Moderate exposure to microorganisms will improve childerens immune systems. That is why babies eat insects, soil, boogers,etc. They are strengthening their immune systems. Keeping them too "bubble wrapped" actually makes them more susceptible to getting a disease. On the other hand there are some dangerous microorganisms on some critters so it is important tell them not to put their hands in their mouth or eat before they wash, just like it has always been.

RJ

I came from a generation that the only limit of your outdoor range was how far you could go. No stream was out of bounds, no wooded lot, farm field etc. Snakes, frogs, and salamanders were a joy to find, and as best i can remember I never missed a day of school sick(a few "fake" test misses). It was only later in life when I sat behind a desk that I got colds, the flu, etc.Today we have people so paranoid about germs and sickness that they over anti-bacterial themselves, now they have no resistance to anything. do something for a child, take them out into the woods and get them dirty. open up their minds to the wonders of nature.

CW

All they have to do is wash their hands.

CW

All they have to do is wash their hands.

JTC

Don't get me wrong, I like this blog, but I just feel the need to express myself right now.
It gets on my nerves when older people talk about how "things were different when I was your age" or "we would have never done that" or other other similar phrases. If I were born when you were born and if you were born when I was born then more than likely I would have done the same things that you did and you would be doing the same things that I am doing.
Right now I am 15 years old and I know it is natural for people to complain about things, but I can't control when I was born so quit blaming me for having an easier life than you did. Anyways, in some ways it is an easier life, yes, but in other ways it is harder. At least you didn't have to learn how to use all this new technology.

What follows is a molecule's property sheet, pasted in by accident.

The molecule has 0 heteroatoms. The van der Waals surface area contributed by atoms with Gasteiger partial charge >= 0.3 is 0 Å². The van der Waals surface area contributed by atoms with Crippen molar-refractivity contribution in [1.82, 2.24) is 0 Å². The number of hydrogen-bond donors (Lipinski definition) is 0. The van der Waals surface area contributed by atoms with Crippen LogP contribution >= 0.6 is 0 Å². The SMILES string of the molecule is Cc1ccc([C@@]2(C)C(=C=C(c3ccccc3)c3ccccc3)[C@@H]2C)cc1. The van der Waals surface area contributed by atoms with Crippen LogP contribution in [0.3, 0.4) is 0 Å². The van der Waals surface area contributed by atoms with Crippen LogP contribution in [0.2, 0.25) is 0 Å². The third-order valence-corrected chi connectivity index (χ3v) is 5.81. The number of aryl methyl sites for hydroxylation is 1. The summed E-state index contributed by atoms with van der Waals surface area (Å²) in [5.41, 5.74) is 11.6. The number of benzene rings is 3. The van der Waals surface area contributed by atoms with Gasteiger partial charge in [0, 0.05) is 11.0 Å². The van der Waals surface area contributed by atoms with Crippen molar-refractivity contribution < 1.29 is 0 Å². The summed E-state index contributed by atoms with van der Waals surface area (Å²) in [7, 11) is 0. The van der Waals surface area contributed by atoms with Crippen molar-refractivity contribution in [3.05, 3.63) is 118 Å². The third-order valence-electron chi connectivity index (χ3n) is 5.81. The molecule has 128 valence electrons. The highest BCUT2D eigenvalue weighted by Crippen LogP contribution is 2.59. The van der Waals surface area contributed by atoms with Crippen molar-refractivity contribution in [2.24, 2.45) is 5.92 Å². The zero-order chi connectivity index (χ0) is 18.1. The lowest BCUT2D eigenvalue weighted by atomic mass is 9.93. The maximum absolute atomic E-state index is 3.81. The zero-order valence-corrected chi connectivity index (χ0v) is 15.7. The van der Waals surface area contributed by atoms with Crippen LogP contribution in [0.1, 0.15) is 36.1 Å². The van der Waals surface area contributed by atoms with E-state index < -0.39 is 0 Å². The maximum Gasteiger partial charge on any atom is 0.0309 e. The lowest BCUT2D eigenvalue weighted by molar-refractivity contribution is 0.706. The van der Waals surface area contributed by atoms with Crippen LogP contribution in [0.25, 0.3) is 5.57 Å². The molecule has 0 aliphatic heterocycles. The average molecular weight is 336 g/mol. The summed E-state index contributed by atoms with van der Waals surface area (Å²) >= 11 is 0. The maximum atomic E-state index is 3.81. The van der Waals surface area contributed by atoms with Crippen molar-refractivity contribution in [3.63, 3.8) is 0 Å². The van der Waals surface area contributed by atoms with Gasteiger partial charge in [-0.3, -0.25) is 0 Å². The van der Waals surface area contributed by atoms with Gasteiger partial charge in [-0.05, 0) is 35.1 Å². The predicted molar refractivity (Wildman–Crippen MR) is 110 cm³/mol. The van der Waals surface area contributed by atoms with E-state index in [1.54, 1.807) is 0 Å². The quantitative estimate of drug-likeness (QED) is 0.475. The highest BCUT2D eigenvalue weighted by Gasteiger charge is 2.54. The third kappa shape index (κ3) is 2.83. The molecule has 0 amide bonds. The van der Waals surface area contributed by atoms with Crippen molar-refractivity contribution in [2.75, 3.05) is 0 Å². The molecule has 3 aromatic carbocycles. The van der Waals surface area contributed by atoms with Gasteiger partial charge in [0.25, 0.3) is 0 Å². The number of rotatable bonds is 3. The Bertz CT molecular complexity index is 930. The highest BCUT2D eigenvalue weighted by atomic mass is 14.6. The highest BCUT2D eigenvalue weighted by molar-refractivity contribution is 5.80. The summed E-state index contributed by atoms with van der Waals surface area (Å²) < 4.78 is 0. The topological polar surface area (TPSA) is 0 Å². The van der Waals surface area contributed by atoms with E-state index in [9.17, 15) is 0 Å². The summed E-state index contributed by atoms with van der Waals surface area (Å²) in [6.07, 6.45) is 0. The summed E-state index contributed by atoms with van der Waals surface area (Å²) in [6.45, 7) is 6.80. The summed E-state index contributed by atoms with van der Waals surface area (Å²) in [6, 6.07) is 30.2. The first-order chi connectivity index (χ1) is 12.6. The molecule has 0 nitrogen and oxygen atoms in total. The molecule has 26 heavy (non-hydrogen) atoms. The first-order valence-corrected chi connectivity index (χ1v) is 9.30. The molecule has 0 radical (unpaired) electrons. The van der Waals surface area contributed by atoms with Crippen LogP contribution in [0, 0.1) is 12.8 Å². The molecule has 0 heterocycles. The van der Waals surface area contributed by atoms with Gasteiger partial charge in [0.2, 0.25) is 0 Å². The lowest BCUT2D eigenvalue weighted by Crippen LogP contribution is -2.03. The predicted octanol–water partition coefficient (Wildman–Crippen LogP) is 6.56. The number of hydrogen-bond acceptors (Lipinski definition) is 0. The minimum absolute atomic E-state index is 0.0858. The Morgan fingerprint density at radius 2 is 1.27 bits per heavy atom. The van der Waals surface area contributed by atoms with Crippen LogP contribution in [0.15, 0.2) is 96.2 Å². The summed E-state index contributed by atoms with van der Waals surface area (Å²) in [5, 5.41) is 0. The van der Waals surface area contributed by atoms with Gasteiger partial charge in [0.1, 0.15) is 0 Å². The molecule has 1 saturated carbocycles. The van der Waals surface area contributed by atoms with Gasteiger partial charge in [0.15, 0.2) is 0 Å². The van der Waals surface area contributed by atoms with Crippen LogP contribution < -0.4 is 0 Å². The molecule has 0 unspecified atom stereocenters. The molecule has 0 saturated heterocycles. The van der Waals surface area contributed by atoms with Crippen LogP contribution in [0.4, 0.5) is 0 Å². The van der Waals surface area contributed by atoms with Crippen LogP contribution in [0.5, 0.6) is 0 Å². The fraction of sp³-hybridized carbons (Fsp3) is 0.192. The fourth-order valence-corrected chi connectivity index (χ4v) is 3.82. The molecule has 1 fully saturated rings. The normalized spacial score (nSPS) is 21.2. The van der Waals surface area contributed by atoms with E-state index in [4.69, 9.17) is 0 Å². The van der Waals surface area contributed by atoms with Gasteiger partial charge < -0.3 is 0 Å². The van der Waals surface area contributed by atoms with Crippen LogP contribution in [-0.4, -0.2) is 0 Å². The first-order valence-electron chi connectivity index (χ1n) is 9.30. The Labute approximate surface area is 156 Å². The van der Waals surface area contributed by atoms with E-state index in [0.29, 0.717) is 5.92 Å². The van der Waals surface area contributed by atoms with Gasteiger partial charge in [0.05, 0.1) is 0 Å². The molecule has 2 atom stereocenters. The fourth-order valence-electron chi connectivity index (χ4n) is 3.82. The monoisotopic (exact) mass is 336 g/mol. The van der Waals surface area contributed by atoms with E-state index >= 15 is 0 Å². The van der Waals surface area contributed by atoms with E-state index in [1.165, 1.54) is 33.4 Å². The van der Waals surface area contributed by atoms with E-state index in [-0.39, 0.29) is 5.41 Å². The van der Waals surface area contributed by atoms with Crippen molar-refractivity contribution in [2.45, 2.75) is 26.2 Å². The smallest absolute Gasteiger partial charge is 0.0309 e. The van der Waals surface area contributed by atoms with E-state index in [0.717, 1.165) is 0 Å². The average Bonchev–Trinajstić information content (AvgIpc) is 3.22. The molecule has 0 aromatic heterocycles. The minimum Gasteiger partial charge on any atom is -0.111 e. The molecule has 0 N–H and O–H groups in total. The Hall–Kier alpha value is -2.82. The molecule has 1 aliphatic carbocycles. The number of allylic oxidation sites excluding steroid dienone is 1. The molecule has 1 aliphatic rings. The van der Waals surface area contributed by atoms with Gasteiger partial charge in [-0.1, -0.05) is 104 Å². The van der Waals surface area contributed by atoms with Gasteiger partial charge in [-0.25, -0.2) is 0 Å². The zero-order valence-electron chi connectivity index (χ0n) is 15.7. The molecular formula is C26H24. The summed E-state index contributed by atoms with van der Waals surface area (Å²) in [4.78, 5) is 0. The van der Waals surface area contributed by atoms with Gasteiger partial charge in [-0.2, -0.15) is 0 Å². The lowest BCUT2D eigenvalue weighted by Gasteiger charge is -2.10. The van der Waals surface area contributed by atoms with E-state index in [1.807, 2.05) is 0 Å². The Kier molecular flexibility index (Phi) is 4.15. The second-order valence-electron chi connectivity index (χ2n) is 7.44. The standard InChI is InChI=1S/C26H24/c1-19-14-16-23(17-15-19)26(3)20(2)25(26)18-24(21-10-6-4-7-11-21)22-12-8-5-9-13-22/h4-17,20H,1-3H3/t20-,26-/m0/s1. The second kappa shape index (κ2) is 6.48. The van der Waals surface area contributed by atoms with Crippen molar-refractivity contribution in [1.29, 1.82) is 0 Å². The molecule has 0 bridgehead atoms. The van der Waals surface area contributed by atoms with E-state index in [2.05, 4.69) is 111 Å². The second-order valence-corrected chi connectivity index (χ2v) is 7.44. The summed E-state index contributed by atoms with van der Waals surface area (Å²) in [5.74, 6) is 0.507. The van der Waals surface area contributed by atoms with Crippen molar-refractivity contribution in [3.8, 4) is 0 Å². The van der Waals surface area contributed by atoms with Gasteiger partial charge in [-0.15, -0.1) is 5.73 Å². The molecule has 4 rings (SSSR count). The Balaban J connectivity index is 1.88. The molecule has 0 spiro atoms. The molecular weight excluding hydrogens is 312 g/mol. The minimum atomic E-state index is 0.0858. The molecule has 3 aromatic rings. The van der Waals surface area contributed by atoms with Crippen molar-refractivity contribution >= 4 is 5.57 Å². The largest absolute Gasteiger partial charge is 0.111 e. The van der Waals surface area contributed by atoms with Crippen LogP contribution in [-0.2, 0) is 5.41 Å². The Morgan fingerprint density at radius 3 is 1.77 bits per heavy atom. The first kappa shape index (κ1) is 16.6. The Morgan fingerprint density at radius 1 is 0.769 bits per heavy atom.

I know I will hear an earful about this post, but that is my view. Yes, it is unrelated to this blog post, but I just felt like this was a good place to share my view.

zak

just so you know, i'm a 19 year old zoology major and i still collect random critters. definately one of my favorite past times.

Red

One more reason not to read the New York Times. They'd have us observe nature from a distance rather than actually take part in it. Do you suppose they realize where newspaper comes from? Anyone taking outdoor advice from the NYT probably don't get out much anyway.
BTW Chad, when is F@S going to show us your mug shot?

Andrew

As the parent of a 5 and 7 yr. old, I can tell you kids haven't changed, but some parents have morphed into "those poor spirits who neither enjoy nor suffer much, because they live in a gray twilight that knows not victory nor defeat" (joe Biden) Seriously, my kids will spend hours play in a creek and their friends all love the outdoors when I bring them along. Most suburban parents are ingnorant of nature and afraid of firearms. Our best hope may be hunting video game- a few of the kids who play "dangerous game" may try it for real some day..